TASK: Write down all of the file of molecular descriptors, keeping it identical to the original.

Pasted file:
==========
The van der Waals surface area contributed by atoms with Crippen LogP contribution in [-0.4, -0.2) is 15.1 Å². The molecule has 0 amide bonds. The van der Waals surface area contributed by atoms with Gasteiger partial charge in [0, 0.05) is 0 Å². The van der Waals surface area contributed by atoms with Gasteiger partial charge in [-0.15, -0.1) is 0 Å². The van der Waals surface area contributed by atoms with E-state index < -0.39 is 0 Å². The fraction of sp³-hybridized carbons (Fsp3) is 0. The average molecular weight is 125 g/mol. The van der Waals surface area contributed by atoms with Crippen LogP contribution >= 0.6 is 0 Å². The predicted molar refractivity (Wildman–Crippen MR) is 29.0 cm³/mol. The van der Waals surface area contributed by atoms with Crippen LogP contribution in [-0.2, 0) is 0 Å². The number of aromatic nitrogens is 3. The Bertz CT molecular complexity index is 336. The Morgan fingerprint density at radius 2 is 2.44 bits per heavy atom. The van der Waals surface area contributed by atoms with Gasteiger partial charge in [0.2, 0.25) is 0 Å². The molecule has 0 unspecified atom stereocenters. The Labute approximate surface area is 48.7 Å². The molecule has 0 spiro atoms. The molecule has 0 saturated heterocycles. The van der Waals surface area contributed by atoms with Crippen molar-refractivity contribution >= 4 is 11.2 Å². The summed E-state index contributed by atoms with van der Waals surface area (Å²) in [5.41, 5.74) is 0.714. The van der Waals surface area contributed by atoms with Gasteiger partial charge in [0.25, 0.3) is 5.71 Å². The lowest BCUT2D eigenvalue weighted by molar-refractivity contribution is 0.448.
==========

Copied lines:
The van der Waals surface area contributed by atoms with Crippen LogP contribution in [-0.4, -0.2) is 15.1 Å². The molecule has 0 amide bonds. The van der Waals surface area contributed by atoms with Gasteiger partial charge in [0, 0.05) is 0 Å². The van der Waals surface area contributed by atoms with Gasteiger partial charge in [-0.15, -0.1) is 0 Å². The van der Waals surface area contributed by atoms with E-state index < -0.39 is 0 Å². The fraction of sp³-hybridized carbons (Fsp3) is 0. The average molecular weight is 125 g/mol. The van der Waals surface area contributed by atoms with Crippen LogP contribution >= 0.6 is 0 Å². The predicted molar refractivity (Wildman–Crippen MR) is 29.0 cm³/mol. The van der Waals surface area contributed by atoms with Crippen LogP contribution in [-0.2, 0) is 0 Å². The number of aromatic nitrogens is 3. The Bertz CT molecular complexity index is 336. The Morgan fingerprint density at radius 2 is 2.44 bits per heavy atom. The van der Waals surface area contributed by atoms with Gasteiger partial charge in [0.2, 0.25) is 0 Å². The molecule has 0 unspecified atom stereocenters. The Labute approximate surface area is 48.7 Å². The molecule has 0 spiro atoms. The molecule has 0 saturated heterocycles. The van der Waals surface area contributed by atoms with Crippen molar-refractivity contribution >= 4 is 11.2 Å². The summed E-state index contributed by atoms with van der Waals surface area (Å²) in [5.41, 5.74) is 0.714. The van der Waals surface area contributed by atoms with Gasteiger partial charge in [0.25, 0.3) is 5.71 Å². The lowest BCUT2D eigenvalue weighted by molar-refractivity contribution is 0.448.